Redeeming Our Time
“As long as it is day, we must do the work of him who sent me. Night is coming, when no one can work. While I am in the world, I am the light of the world.” (John 9:4-5)
In these verses our Lord Jesus is teaching us a valuable lesson on the importance and urgency of redeeming the time–for our own soul’s sake, for the souls of men, and for the glory of God. Our fleeting “day” is merely the dash placed between the year we were born and the year we shall die. Jesus tells us that our time on earth is fleeting. Each one of us is to be about the Father’s business; investing our time in His priorities.
We would do well to remember that all opportunities God allows are both golden and unrepeatable. He may give us additional chances, but once an occasion to “display His splendor” is lost, it is lost. We cannot go back in time; we do not have the luxury of a do-over.
It is not God’s intent for His disciples to remain idle. Like Jesus, we are to be about our Father’s business, approaching it with both vigor and industry.Paul gives us the following commands, emphasizing the importance of the most of each and every opportunity:
Be very careful, then, how you live–not as unwise but as wise, making the most of every opportunity, because the days are evil. Therefore do not be foolish, but understand what the Lord’s will is. (Ephesians 5:15-17)
Be wise in the way you act toward outsiders; make the most of every opportunity. Let your conversation be always full of grace, seasoned with salt, so that you may know how to answer everyone. (Colossians 4:5-6)
Jesus was always about His Father’s business–and His disciples are to be likewise.
Jesus’ ministry would last only three short years, during which our Lord worked with diligence, a firm resolve, and a fixed purpose. With Him, there was no dilly-dallying around. He was on a mission and everything He did was motivated by his desire to accomplish God’s will. His goal was simply to please His Father. He therefore never allowed opportunities for the demonstration of mercy to pass Him by.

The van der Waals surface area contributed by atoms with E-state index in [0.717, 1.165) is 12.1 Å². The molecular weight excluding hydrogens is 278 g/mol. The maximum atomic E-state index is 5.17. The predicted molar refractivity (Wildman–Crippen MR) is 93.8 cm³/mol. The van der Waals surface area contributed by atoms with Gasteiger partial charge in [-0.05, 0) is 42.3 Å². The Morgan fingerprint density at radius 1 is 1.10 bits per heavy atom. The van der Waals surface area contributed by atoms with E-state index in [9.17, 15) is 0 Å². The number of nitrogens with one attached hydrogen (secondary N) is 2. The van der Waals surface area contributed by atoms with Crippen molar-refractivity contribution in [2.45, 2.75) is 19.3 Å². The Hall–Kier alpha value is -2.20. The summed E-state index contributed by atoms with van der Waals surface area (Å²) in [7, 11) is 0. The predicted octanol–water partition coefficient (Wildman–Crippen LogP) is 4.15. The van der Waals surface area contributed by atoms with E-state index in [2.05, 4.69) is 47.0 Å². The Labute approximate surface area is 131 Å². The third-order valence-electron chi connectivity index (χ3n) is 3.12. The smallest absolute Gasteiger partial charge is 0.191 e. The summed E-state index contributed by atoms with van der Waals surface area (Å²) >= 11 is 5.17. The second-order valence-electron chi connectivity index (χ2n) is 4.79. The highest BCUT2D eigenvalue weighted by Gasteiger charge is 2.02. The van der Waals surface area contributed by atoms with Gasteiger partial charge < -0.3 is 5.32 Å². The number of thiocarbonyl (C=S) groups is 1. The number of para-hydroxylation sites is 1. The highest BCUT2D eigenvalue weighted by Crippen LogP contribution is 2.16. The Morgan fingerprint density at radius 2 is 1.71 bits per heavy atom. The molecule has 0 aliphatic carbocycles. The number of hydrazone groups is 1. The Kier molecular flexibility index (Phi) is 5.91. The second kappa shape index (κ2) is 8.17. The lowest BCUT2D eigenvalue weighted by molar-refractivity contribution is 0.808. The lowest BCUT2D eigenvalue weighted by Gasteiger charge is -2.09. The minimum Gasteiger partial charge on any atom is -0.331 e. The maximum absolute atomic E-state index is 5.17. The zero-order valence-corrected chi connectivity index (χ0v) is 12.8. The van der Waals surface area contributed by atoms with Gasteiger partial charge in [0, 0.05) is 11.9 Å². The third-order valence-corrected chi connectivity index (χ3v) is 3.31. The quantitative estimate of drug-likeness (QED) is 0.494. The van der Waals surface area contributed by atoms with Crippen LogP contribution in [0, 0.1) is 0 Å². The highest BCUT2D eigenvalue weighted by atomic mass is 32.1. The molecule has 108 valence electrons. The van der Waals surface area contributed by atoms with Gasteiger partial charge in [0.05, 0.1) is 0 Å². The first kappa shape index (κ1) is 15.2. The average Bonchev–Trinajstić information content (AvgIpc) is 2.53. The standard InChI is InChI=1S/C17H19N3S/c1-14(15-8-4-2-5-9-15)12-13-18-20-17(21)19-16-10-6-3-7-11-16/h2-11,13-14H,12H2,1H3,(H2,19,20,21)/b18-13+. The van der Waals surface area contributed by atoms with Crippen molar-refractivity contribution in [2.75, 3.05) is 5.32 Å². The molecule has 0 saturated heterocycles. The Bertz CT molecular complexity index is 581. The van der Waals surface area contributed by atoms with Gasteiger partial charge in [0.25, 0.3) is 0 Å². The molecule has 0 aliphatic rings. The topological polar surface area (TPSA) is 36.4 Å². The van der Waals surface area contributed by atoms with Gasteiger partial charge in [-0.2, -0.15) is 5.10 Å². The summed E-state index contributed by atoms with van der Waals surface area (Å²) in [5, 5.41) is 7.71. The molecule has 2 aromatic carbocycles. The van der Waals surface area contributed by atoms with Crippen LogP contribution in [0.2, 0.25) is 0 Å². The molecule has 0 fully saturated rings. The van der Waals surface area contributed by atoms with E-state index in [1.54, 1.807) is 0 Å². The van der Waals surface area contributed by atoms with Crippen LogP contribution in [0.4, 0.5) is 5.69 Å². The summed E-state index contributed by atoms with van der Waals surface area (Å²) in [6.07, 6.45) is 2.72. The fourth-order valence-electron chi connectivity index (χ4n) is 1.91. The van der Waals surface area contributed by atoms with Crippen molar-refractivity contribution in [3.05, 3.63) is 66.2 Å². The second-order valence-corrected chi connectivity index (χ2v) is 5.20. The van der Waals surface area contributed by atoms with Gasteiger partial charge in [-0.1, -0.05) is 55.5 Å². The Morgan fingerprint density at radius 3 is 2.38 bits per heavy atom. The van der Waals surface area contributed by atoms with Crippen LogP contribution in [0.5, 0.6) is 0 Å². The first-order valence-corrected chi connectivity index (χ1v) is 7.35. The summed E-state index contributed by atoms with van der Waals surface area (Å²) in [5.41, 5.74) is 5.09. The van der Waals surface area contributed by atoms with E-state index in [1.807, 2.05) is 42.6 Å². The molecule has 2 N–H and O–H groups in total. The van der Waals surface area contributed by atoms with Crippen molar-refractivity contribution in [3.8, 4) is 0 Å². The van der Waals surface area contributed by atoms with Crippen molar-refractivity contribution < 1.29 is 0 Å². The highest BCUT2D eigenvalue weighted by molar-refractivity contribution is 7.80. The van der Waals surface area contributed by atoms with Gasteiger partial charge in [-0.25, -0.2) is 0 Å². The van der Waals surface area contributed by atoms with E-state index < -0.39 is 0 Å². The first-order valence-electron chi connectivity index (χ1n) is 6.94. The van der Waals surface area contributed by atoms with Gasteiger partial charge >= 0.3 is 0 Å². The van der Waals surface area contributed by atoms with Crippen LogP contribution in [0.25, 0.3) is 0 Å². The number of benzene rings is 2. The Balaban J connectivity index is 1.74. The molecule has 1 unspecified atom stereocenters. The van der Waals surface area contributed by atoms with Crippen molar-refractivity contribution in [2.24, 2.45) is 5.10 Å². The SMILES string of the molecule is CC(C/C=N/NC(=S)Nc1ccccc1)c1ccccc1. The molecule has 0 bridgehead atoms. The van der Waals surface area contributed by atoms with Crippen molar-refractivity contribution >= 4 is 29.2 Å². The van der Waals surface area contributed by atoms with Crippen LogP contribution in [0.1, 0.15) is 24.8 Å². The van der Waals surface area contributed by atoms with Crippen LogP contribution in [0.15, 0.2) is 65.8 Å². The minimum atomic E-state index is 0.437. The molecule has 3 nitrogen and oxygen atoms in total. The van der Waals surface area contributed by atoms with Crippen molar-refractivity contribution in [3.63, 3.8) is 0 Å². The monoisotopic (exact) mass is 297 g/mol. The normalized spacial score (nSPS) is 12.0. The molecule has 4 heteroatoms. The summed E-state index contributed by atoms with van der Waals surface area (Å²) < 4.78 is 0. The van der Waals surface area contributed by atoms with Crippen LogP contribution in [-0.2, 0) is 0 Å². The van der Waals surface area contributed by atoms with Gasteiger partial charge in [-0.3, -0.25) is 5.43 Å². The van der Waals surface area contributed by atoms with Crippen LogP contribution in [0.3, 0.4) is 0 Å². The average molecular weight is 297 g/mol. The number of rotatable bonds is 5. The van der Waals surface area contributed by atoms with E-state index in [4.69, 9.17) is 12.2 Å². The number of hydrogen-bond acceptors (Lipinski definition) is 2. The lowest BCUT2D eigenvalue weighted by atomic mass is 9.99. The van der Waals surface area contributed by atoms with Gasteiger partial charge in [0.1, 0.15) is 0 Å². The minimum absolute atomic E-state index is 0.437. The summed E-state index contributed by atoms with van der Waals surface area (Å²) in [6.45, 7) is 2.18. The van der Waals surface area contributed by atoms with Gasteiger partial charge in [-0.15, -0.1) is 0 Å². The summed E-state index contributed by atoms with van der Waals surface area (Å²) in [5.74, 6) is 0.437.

“My food,” said Jesus, “is to do the will of him who sent me and to finish his work. Do you not say, ‘Four months more and then the harvest’? I tell you, open your eyes and look at the fields! They are ripe for harvest.
He also demonstrated His deep compassion and sympathy for mankind, spurring and urging His disciples–both then and now–into action:
Jesus went through all the towns and villages, teaching in their synagogues, preaching the good news of the kingdom and healing every disease and sickness. When he saw the crowds, he had compassion on them, because they were harassed and helpless, like sheep without a shepherd. Then he said to his disciples, “The harvest is plentiful but the workers are few. Ask the Lord of the harvest, therefore, to send out workers into his harvest field.”
Take It to Heart
Paul reminds us who it is we are actually serving when we set out to help others:
Whatever you do, work at it with all your heart, as working for the Lord, not for men, since you know that you will receive an inheritance from the Lord as a reward. It is the Lord Christ you are serving. (Colossians 3:23-24)
“Do all the good you can, by all the means you can, in all the ways you can, to all the people you can, in all the places you can, as long as you can.”